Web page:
Under my Kittel during Yom Kippur I wore comfortable clothes: blue jeans, non-leather tennis shoes, thick socks, and an oversized polo shirt.
I learned my lesson the hard way: teshuvah, Chabad-style, is work. Physically, emotionally, and spiritually exhausting, it is a process for which a coat, tie, and slacks are unsuited (no pun intended.) A nice suit may show respect for the holiday, but more functional attire, IMHO, shows determination, focus, and commitment.
Or so I told myself.
A few lessons I took from Yom Kippur this year.
- Teshuvah begins with forgiving everyone else for being imperfect.
- You can’t have true teshuvah without approaching life with a feeling of gratitude. That’s actually a core tenet of success, and opens the road to humility.
- My problem is pride. The antidote is reflection, gratitude, humility, and study.
- I have allowed my relationship with Hashem to whither a bit. That is the true source of my discontent.
Now if only I can keep those in mind over the next year.
Forgive the Rabbis. They Know Not What They Sell.
Rabbi Hayim Herring suggests that regardless of denomination, too many U.S. Jewish congregations think that they are in the business of selling “memberships,” or, worse, seats at the High Holy Days. Herring, who in fairness is talking his book, says that what they should be selling is a complete Jewish ecosystem.
Having spent the past decade loosely affiliated with Chabad of Beijing, I can tell you that this is precisely what Rabbi Shimon, Rabbi Mendy, Rabbi Nosson, and their families have done. Even better, they have done so in cooperation with (rather than in opposition to) the reformed/conservative community of Kehillat Beijing.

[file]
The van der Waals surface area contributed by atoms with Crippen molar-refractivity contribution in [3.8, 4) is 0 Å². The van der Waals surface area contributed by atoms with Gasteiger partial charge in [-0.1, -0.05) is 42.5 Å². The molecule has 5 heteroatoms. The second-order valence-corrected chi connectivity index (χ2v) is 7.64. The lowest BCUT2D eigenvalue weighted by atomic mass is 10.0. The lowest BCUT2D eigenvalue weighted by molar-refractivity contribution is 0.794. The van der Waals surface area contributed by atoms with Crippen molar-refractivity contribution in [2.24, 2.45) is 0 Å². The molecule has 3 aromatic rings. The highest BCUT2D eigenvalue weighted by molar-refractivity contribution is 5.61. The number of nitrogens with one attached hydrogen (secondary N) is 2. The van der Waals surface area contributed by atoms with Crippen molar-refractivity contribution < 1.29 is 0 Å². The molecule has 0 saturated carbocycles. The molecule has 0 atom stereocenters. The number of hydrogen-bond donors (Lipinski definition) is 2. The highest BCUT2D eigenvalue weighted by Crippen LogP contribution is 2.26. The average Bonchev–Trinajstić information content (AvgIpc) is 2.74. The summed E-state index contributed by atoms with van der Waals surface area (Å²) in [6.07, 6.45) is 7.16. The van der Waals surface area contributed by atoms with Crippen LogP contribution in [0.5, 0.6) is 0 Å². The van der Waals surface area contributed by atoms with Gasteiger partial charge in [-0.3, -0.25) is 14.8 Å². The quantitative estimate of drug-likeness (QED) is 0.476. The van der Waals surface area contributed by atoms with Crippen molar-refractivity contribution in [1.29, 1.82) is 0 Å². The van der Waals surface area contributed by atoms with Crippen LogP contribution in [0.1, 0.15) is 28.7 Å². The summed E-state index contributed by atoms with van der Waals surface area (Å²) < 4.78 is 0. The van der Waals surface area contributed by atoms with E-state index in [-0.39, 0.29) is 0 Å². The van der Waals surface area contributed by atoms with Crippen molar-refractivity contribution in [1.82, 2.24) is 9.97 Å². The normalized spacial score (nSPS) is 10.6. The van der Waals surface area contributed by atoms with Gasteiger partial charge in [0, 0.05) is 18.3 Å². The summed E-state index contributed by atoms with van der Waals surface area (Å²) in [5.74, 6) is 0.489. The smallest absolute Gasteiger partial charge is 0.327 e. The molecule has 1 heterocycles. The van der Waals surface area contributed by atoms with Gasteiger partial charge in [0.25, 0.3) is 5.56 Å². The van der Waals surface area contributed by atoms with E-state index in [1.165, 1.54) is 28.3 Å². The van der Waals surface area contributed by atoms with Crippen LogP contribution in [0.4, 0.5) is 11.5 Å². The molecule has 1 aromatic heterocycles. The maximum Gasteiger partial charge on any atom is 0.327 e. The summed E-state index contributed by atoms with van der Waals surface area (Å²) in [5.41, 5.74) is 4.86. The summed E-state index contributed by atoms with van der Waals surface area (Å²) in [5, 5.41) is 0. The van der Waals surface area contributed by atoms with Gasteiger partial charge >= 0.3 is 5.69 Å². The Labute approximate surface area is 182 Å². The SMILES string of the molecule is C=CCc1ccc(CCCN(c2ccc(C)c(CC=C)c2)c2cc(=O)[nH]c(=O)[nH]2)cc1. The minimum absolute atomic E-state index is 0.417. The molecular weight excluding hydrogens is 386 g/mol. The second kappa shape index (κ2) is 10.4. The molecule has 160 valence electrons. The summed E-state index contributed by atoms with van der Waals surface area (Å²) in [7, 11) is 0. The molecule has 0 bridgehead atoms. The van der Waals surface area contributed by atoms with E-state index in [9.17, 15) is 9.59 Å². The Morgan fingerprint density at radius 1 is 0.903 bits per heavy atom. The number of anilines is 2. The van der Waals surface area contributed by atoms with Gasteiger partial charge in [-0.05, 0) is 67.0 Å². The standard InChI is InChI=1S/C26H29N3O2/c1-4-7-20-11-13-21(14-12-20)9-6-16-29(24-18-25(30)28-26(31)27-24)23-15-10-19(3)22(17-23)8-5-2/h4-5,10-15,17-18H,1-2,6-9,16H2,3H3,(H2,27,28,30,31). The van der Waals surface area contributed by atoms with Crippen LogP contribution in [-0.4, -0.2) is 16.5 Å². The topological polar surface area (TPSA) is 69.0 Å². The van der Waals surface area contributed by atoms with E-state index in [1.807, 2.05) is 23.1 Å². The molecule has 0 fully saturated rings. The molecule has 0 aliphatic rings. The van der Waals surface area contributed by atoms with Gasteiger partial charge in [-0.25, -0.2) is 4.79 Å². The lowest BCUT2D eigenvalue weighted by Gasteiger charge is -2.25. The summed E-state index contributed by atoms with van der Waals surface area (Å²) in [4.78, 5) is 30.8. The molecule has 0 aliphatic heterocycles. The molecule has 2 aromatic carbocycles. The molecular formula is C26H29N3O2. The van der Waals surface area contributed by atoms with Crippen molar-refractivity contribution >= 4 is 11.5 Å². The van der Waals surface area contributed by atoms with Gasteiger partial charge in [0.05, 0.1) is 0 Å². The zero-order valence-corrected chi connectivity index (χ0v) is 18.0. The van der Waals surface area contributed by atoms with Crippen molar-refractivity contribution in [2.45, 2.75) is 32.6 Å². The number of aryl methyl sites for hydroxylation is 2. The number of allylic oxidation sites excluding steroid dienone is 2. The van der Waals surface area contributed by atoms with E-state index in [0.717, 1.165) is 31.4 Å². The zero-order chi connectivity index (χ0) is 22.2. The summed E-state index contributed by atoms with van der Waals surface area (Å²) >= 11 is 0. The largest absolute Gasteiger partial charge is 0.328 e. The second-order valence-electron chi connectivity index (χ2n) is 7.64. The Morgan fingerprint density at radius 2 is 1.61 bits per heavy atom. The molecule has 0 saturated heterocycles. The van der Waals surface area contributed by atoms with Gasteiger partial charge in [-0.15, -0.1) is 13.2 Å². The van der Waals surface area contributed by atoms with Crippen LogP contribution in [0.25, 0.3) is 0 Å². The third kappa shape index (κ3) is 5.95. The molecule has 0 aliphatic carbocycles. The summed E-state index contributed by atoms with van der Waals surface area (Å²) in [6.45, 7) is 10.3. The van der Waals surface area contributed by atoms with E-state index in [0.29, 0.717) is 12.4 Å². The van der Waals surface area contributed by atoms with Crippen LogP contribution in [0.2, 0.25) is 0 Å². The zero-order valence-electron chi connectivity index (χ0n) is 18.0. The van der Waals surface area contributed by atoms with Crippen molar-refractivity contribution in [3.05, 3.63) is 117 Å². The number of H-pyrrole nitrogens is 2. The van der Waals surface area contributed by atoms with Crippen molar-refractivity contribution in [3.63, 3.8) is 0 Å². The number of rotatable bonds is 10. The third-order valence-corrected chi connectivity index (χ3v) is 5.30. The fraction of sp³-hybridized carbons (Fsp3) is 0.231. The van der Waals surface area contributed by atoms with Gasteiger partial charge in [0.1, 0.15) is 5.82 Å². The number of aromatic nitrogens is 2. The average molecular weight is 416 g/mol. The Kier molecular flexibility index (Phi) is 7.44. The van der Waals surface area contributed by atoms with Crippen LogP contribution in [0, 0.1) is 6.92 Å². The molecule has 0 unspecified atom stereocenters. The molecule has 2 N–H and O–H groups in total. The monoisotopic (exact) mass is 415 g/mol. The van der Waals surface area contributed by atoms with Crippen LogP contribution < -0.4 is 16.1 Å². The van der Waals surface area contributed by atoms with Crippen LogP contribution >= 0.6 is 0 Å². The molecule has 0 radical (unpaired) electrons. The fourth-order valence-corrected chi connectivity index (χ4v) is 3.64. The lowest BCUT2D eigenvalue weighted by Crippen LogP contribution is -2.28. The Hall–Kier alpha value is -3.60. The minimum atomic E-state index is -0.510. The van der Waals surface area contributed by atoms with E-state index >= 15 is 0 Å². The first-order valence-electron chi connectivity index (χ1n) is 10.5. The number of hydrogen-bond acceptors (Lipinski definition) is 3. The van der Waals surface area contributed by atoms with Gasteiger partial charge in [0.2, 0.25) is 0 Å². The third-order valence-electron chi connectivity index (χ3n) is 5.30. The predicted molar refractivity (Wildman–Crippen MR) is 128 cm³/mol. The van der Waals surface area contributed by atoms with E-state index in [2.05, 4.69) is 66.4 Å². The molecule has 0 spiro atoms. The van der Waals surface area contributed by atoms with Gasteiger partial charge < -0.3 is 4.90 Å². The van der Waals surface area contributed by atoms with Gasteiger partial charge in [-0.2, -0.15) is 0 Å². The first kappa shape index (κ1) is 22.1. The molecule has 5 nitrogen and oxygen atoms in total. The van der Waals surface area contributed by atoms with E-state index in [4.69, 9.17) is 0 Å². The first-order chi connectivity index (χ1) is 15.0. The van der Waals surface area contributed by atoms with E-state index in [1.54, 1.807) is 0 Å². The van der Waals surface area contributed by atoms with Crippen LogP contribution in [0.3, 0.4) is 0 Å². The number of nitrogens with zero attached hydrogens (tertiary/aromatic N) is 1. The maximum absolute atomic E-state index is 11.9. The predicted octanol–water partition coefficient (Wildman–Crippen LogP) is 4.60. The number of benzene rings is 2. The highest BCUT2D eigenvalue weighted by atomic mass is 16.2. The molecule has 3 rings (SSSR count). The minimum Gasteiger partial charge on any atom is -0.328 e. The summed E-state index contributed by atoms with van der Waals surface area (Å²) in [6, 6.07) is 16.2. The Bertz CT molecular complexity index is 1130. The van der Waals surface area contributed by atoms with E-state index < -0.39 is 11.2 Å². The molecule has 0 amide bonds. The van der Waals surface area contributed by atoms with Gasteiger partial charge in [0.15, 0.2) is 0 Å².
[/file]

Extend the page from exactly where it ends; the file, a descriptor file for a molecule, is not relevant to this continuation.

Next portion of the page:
I once likened Chabad’s role as being similar to an artificial reef on a sandy sea bottom. Their job is to create just enough to incite the development of a Jewish ecosystem where before there had been little, or in some cases, none. I’ve seen this approach work brilliantly on the far frontiers of the diaspora, but R. Herring reminds us that the same lessons apply even in the heartland of international Judaism.
The Hegelian Dialectic might apply to philosophy, but it makes a poor fit when it comes to morality. A moral code may evolve – indeed, an argument can be made that moral codes must either be fungible enough to deal with changing circumstances and evolving rival codes. It may be scored, altered or tempered in its clash with other codes. The alternative is irrelevance or implosion. Any moral code worth the title has at its core a steely mass of non-negotiable values or ideals that are simply not open to compromise.
For thousands of years, the enemies of Torah have tried to alter it, cut it down, add to it, or destroy it. The clash has not resulted in a “changed” Torah, or, to take an example, a bastard child of Torah and Greek philosophy. What has resulted is that Torah has become tempered, hardened by the fire and hammer with the help of great scholars and ordinary Jews who continue to polish the flood of gems that come from study, discussion, and exegesis. Torah is alive, electric, a tree planted by Hashem that is refreshed constantly by those who trim its branches and shoots. But it will not be changed at either its trunk or roots.
Aristotle (Photo credit: Wikipedia)
One of the historic challenges to the Abrahamic faiths has been the rise of the Epicurian schools of rational thought. Judaism came to an intellectional accommodation with rationalism over time, a process that was completed and formalized through the brilliance of the Rambam. My understanding – possibly faulty – is that Thomas Aquinas attempted to do the same thing with Christianity and the greeks.